Saturday, August 31, 2013

Good News

It was a beautiful day here today...AND we have a laying queen again in our North Hive!

We know this because we saw plenty of eggs and larvae...and we saw her!
She's the queen we purchased at the County Fair and she's marked with red. Can you find her?
 



She moved over a little in his one, but Mr. Bee will help you this time.

Here's a frame with capped honey from our South Hive. They're doing great.
 
 
Today we put another honey super on that South Hive, so we're thinking they have a good chance to make it through the winter.
 
 

Driving out in the country lets us see just how quickly the season is about to change.  There are hints of yellow and deep autumn red appearing everywhere. While Mr. Bee was adding the honey super, the kiddos and I found this neat plant.  I'm not sure what it's called - let me know if you do - but it looks like a bunch of tiny windows.  It was a beautiful way to catch the sunlight on a quiet, summery morning.
 
 
We are excited to know the bees accepted the queen and that they have a better shot at surviving the winter. Though we are working towards that for our bees, we are also working to enjoy the last weeks of summer before we really have to think about winter too much.

Sunday, August 25, 2013

One Sheet of Newspaper

After erroneously destroying some queen cells that our North Hive needed, we'd been brainstorming how to help them pick up their numbers again with a new, fertile queen.  The choice of many beekeepers, and a handy option for us this time is to purchase a new one.

We are part of the Tri-County Beekeepers Association, who happened to have a display case at our county fair the beginning of the month.  We visited their booth to talk with some experienced beekeepers about what we should do, and a man there offered to sell us the frame - with a marked, fertile queen - to try and place it in our hive.

Mr. Bee learned from this fellow beekeeper that we should place one layer of newspaper over our North Hive's highest box and then place another box on top of that to hold the frame with the new queen and bees. If we were to put the frame in our hive as-is, the bees would most likely work to destroy all of the new bees and likely the queen since they wouldn't recognize them. The time it takes them to shred & remove the newspaper is *hopefully* enough for them get used to the idea of the new girls and queen...

I told Mr. Bee he might as well let them read the comics.



Below is a photo of the empty display case and the new box - and new bees - on top of the hive.  There were bees EVERYWHERE when Mr. Bee performed this task.  The newspaper has been trimmed here, but it's there!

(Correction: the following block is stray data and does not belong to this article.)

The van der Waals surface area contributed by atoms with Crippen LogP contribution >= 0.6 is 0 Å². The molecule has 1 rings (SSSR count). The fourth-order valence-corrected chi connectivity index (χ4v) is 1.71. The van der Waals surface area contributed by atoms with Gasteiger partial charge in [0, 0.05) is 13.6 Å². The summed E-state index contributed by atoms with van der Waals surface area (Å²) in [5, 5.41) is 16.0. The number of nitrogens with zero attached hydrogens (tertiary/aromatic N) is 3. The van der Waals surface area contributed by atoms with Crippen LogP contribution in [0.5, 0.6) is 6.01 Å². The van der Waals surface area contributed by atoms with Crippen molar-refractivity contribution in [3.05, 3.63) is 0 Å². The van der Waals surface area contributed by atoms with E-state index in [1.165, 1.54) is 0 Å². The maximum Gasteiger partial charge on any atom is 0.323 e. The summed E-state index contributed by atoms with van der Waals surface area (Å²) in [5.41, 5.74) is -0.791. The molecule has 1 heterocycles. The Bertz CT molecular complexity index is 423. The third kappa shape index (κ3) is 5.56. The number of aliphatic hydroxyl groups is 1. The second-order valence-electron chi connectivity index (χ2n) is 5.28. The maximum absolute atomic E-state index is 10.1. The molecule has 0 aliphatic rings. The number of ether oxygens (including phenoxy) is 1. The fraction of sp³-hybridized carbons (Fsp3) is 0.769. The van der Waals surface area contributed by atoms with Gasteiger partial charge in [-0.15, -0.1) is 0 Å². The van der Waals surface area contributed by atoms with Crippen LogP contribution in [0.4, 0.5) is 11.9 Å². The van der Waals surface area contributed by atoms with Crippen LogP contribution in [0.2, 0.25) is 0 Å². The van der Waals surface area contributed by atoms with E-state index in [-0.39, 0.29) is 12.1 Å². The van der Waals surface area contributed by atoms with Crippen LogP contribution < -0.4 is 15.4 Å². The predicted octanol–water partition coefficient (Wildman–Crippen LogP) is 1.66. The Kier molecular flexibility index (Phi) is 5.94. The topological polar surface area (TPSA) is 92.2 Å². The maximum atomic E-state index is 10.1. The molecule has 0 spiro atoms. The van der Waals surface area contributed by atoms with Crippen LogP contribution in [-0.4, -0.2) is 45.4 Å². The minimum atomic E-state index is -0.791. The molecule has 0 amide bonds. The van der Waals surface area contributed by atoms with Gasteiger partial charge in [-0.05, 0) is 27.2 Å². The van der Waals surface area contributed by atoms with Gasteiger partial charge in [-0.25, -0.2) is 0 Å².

Amazingly, we went to check the hive after a week and found NO remaining newspaper!  We couldn't find new eggs, but we did see that some bees - and hopefully a queen - had emerged from the new frame we'd put in.  We're hoping that this hive can pull through and we're sort of trusting that the bees know what they're doing.  After all, they've been doing this forever.



Baby Bee's Single Tooth - Watching Dad "Work the Bees"

We did bring the kiddos with us - and the bee display case - out to take care of everything. I told little Miss Bee that the bees needed a hive and we were going to see if they wanted to live in one of ours. As always, she quietly listened to what I had to say and didn't respond much - she was thinking.

What made all of our efforts in very worth it was when we opened the van and put the display case on the ground for Little Miss Bee to examine.

She softly said, "Hello, Bees. My name is Rhema."

So far, this was one of my favorite moments in beekeeping.




Monday, August 5, 2013

A Hard Lesson

Last inspection, we cut off some cells that looked like queen or swarm cells, and this inspection we've learned a hard lesson...
 
 
This photo is from the South Hive.  The "underdog" of our hives, it now has some frames packed with honey, and heavy even for Mr. Bee to hold.  The photo hardly shows how this frame was gleaming in the sun with all that sweet honey.

Heavy with Honey
In the North Hive, we realized there are no eggs and no larvae remaining.  Our conclusion is that the queen cells we destroyed were not just extras or swarm cells, but necessary work for the bees to replace a queen.  With no eggs or larvae, we can see that there hasn't been a laying queen for weeks. 

The photo below shows a queen cell, though, and it appears that the bee growing inside has already emerged. We are hoping that the bees started right at it again after the setback and have a new queen in the works.  The older bees will be dying off each day and new eggs and larvae are essential to the hive's survival.

The lesson I walked away with was good for beekeeping and life, I think.  Maybe I shouldn't be so fast to "cut things out" before I look for the deeper reason they may be appearing.  I'm thankful for the advice but sorry that we made the preparation for winter just a bit harder for the bees.  Things like this also make us happy that we decided to have two hives - so that we could see the differences and have a little cushion for our first year mistakes.

Did a Queen Emerge?
- - -

Little Miss Bee and Baby bee watched the inspection, the sunset, and each other.  It was a lovely evening to be outside, collect rocks and sticks, and watch their dad work the bees.

A wren had been scolding us the entire evening, and when I caught a glimpse of this bird, I was sure it was the tiniest bird I'd ever seen aside from a hummingbird.  I was really happy to get a couple of neat photos of it right before we packed up to leave.


Wren
This was my favorite photo from the night:


Wren